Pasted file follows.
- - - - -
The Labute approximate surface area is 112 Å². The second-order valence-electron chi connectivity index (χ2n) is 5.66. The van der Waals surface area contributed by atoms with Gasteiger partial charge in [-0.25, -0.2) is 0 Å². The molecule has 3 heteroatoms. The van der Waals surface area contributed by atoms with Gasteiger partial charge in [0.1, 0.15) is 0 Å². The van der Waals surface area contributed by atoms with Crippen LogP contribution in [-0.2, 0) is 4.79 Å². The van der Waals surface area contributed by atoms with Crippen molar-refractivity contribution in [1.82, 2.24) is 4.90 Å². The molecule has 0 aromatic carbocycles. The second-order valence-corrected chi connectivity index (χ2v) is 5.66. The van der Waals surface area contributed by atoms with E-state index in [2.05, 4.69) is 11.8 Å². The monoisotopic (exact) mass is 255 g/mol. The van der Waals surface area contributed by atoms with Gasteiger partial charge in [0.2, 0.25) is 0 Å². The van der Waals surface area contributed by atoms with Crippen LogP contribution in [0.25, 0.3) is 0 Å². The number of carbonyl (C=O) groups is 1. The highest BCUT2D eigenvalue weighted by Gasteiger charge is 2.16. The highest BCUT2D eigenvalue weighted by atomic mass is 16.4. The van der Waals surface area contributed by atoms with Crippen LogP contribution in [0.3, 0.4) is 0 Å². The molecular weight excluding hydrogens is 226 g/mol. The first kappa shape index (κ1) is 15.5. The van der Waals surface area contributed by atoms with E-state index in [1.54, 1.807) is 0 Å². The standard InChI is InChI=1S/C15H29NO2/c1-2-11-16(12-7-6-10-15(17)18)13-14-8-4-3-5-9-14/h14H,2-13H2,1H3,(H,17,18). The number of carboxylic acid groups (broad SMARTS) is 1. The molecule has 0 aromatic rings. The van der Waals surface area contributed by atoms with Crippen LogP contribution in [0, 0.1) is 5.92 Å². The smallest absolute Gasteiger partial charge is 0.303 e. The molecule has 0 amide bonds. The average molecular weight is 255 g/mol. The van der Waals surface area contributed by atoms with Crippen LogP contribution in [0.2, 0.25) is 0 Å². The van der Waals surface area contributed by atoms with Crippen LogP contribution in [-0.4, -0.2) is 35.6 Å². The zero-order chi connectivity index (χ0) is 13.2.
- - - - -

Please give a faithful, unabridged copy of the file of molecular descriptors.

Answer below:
The Labute approximate surface area is 112 Å². The second-order valence-electron chi connectivity index (χ2n) is 5.66. The van der Waals surface area contributed by atoms with Gasteiger partial charge in [-0.25, -0.2) is 0 Å². The molecule has 3 heteroatoms. The van der Waals surface area contributed by atoms with Gasteiger partial charge in [0.1, 0.15) is 0 Å². The van der Waals surface area contributed by atoms with Crippen LogP contribution in [-0.2, 0) is 4.79 Å². The van der Waals surface area contributed by atoms with Crippen molar-refractivity contribution in [1.82, 2.24) is 4.90 Å². The molecule has 0 aromatic carbocycles. The second-order valence-corrected chi connectivity index (χ2v) is 5.66. The van der Waals surface area contributed by atoms with E-state index in [2.05, 4.69) is 11.8 Å². The monoisotopic (exact) mass is 255 g/mol. The van der Waals surface area contributed by atoms with Gasteiger partial charge in [0.2, 0.25) is 0 Å². The van der Waals surface area contributed by atoms with Crippen LogP contribution in [0.25, 0.3) is 0 Å². The number of carbonyl (C=O) groups is 1. The highest BCUT2D eigenvalue weighted by Gasteiger charge is 2.16. The highest BCUT2D eigenvalue weighted by atomic mass is 16.4. The van der Waals surface area contributed by atoms with Crippen LogP contribution in [0.3, 0.4) is 0 Å². The molecular weight excluding hydrogens is 226 g/mol. The first kappa shape index (κ1) is 15.5. The van der Waals surface area contributed by atoms with E-state index in [1.54, 1.807) is 0 Å². The standard InChI is InChI=1S/C15H29NO2/c1-2-11-16(12-7-6-10-15(17)18)13-14-8-4-3-5-9-14/h14H,2-13H2,1H3,(H,17,18). The number of carboxylic acid groups (broad SMARTS) is 1. The molecule has 0 aromatic rings. The van der Waals surface area contributed by atoms with Crippen LogP contribution in [0, 0.1) is 5.92 Å². The smallest absolute Gasteiger partial charge is 0.303 e. The molecule has 0 amide bonds. The average molecular weight is 255 g/mol. The van der Waals surface area contributed by atoms with Crippen LogP contribution in [0.2, 0.25) is 0 Å². The van der Waals surface area contributed by atoms with Crippen LogP contribution in [-0.4, -0.2) is 35.6 Å². The zero-order chi connectivity index (χ0) is 13.2.